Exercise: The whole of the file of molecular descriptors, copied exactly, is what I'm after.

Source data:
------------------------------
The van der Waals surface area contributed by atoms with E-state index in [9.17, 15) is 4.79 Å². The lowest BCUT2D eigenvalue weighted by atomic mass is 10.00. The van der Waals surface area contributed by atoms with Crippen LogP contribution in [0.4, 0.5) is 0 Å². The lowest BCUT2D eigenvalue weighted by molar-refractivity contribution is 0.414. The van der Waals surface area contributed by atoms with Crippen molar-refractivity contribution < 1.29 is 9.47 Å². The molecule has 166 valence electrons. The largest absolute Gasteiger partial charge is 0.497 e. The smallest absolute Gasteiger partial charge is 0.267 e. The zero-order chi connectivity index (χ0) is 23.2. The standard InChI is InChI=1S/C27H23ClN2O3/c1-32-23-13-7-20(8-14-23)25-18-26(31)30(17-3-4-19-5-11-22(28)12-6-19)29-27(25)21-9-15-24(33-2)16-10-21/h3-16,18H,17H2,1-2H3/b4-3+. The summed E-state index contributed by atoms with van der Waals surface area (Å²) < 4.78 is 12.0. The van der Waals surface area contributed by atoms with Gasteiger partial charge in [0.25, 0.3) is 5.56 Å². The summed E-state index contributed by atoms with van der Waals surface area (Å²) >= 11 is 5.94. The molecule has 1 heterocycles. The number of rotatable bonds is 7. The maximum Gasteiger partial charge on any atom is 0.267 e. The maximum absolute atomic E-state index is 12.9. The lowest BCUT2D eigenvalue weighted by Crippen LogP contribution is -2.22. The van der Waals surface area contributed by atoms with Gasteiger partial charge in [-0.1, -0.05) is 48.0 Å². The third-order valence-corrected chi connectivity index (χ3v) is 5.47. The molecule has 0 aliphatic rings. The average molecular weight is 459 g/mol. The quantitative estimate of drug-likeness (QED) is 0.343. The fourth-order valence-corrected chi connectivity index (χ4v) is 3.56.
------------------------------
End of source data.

The van der Waals surface area contributed by atoms with E-state index in [9.17, 15) is 4.79 Å². The lowest BCUT2D eigenvalue weighted by atomic mass is 10.00. The van der Waals surface area contributed by atoms with Crippen LogP contribution in [0.4, 0.5) is 0 Å². The lowest BCUT2D eigenvalue weighted by molar-refractivity contribution is 0.414. The van der Waals surface area contributed by atoms with Crippen molar-refractivity contribution < 1.29 is 9.47 Å². The molecule has 166 valence electrons. The largest absolute Gasteiger partial charge is 0.497 e. The smallest absolute Gasteiger partial charge is 0.267 e. The zero-order chi connectivity index (χ0) is 23.2. The standard InChI is InChI=1S/C27H23ClN2O3/c1-32-23-13-7-20(8-14-23)25-18-26(31)30(17-3-4-19-5-11-22(28)12-6-19)29-27(25)21-9-15-24(33-2)16-10-21/h3-16,18H,17H2,1-2H3/b4-3+. The summed E-state index contributed by atoms with van der Waals surface area (Å²) < 4.78 is 12.0. The van der Waals surface area contributed by atoms with Gasteiger partial charge in [0.25, 0.3) is 5.56 Å². The summed E-state index contributed by atoms with van der Waals surface area (Å²) >= 11 is 5.94. The molecule has 1 heterocycles. The number of rotatable bonds is 7. The maximum Gasteiger partial charge on any atom is 0.267 e. The maximum absolute atomic E-state index is 12.9. The lowest BCUT2D eigenvalue weighted by Crippen LogP contribution is -2.22. The van der Waals surface area contributed by atoms with Gasteiger partial charge in [-0.1, -0.05) is 48.0 Å². The third-order valence-corrected chi connectivity index (χ3v) is 5.47. The molecule has 0 aliphatic rings. The average molecular weight is 459 g/mol. The quantitative estimate of drug-likeness (QED) is 0.343. The fourth-order valence-corrected chi connectivity index (χ4v) is 3.56.